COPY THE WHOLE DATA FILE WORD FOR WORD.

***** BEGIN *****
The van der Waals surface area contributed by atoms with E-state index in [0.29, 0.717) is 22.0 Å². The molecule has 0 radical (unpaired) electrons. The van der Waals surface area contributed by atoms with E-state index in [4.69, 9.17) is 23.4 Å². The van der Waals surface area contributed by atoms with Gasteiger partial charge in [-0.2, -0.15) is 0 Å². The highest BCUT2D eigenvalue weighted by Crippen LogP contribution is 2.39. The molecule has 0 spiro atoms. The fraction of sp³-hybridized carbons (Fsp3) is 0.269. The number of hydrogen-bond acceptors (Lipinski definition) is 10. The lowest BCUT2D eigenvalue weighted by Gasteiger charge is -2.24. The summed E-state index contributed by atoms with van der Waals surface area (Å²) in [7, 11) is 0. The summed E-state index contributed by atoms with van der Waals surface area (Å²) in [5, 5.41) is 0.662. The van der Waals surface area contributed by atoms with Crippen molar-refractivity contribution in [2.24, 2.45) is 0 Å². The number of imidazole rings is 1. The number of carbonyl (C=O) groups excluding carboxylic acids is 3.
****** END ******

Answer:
The van der Waals surface area contributed by atoms with E-state index in [0.29, 0.717) is 22.0 Å². The molecule has 0 radical (unpaired) electrons. The van der Waals surface area contributed by atoms with E-state index in [4.69, 9.17) is 23.4 Å². The van der Waals surface area contributed by atoms with Gasteiger partial charge in [-0.2, -0.15) is 0 Å². The highest BCUT2D eigenvalue weighted by Crippen LogP contribution is 2.39. The molecule has 0 spiro atoms. The fraction of sp³-hybridized carbons (Fsp3) is 0.269. The number of hydrogen-bond acceptors (Lipinski definition) is 10. The lowest BCUT2D eigenvalue weighted by Gasteiger charge is -2.24. The summed E-state index contributed by atoms with van der Waals surface area (Å²) in [7, 11) is 0. The summed E-state index contributed by atoms with van der Waals surface area (Å²) in [5, 5.41) is 0.662. The van der Waals surface area contributed by atoms with Crippen molar-refractivity contribution in [2.24, 2.45) is 0 Å². The number of imidazole rings is 1. The number of carbonyl (C=O) groups excluding carboxylic acids is 3.